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yardfisher 10-02-2013 11:38 AM

Cast Iron Tub in Mobile Home
We're about to begin remodeling a 1986, 16X66 Mobile. We want to put in a medium sized cast iron clawfoot tub. What will need to be done to strengthen the floor where the feet will rest?

Wango 10-02-2013 12:24 PM

Cast Iron Tub in Mobile Home
I have already done this but with a 96 and used an Acrylic claw foot rather than Iron. most likely you are on 24 inch centers. Go underneath, cut a slit in the insulation skirting and place additional cross bracing in the location of the feet area. I then installed backboard and ceramic tile on top of that. I plumbed everything up using a nice brass faucet kit. You will have to put the P-Trap under the floor where the insulation is at. Once all is in place I used only a couple of drops of a 3500 PSI epoxy behind each foot because the tub is light weight. Never any issues in 3 years and looks awesome. Hope this helps.

md2lgyk 10-02-2013 01:01 PM

There's a huge difference in weight between iron and acrylic. I'm not sure I'd do what you want to do without some sort of analysis of load-bearing capacity. Knowing nothing about house trailers, I have no idea what loading they're designed for.

Wango 10-02-2013 01:06 PM

Cast Iron Tub in Mobile Home
Totally agree md2lgyk, those things weigh a ton (or almost).
The upside to an Acrylic one is not only the weight (105 I think) but the material will heat faster if taking a bath. It would take more hot water - longer to heat Iron. Wango

yardfisher 10-02-2013 08:31 PM

Cast Iron Tub in Mobile Home
Thanks for the comments all. We won't be going with an acrylic tub even though we agree it would be a great deal lighter. We have the cast iron tub purchased already. Our plan from here is to build a platform above floor about 4 to 6 inches in height to distribute the weight of the tub over an area of 4' X 5'. What are your thoughts on this plan?

md2lgyk 10-03-2013 01:14 PM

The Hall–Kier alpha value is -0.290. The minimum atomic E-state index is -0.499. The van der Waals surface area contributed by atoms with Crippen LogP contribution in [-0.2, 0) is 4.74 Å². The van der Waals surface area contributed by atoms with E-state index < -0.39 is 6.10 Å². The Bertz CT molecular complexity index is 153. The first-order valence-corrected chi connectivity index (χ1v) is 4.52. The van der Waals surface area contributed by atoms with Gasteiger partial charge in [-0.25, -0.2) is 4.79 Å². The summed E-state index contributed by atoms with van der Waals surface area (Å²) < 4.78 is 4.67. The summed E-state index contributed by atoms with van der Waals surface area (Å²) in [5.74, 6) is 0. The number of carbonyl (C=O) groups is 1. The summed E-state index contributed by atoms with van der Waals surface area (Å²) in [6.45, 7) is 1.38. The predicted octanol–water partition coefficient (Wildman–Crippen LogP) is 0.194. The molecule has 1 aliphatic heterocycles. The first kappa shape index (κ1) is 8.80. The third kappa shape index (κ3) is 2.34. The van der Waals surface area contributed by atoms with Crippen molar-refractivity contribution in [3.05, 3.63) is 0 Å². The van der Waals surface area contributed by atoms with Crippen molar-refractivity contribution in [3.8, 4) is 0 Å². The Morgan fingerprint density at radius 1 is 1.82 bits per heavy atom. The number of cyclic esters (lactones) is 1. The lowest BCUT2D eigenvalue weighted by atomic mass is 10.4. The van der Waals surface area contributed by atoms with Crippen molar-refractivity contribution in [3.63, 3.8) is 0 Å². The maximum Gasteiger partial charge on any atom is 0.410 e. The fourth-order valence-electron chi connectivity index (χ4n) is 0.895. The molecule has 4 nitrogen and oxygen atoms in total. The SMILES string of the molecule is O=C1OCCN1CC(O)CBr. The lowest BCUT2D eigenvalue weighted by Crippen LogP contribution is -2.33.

My thoughts are that it wouldn't be enough support. Given the likely weight of the tub plus the water it can hold, you're talking 1300 pounds or more. As Dirty Harry said, "Do you feel lucky?" Could end up with a sunken tub you didn't want.

yardfisher 10-03-2013 11:38 PM

Cast Iron Tub in Mobile home
Thanks for your input md2lgyk. I agree with your concern, all that weight could be too much if not supported properly. Even though this is not a big tub, we need to do what's needed to support the weight. Going underneath the floor and adding support may be our best option. We will keep this going through completion of the project.

wkearney99 10-04-2013 05:08 AM

The better question is whether your water heater will be up to the task. Cast iron tubs take a lot more hot water to get up to temperature. All that metal mass in them saps the heat right out of the water until it all comes up to temp. You end up having to heat the tub up first, let the water heater recover, and then add your bathing water. Which is fine if you've got a half-hour to spare for the adventure, even before getting into the tub.

yardfisher 10-04-2013 10:27 AM

Cast Iron Tub in Mobile Home
Thanks for your comments Bill. While they were not claw foot tubs, we grew up bathing in cast iron tubs. Cast iron tubs do require more hot water. I'll post a photo of the 55" clawfoot tub later today. During this Mobile Remodel we may also replace the water heater. This will be addressed at a later date.

Arlo 10-04-2013 07:20 PM

It would not be hard at all to set up a couple of extra piers under the tub area. It has been done before, I'm sure. I have had a clawfoot before in an older home (not mobile) and I thought they retained heat better than acrylic tubs. A 40 gallon quick recovery water heater should work well.

yardfisher 10-04-2013 08:04 PM

Cast Iron Tub in Mobile
Thanks for your input Arlo. Placing some concrete blocks and wooden shims would give more than enough support.:thumbsup:

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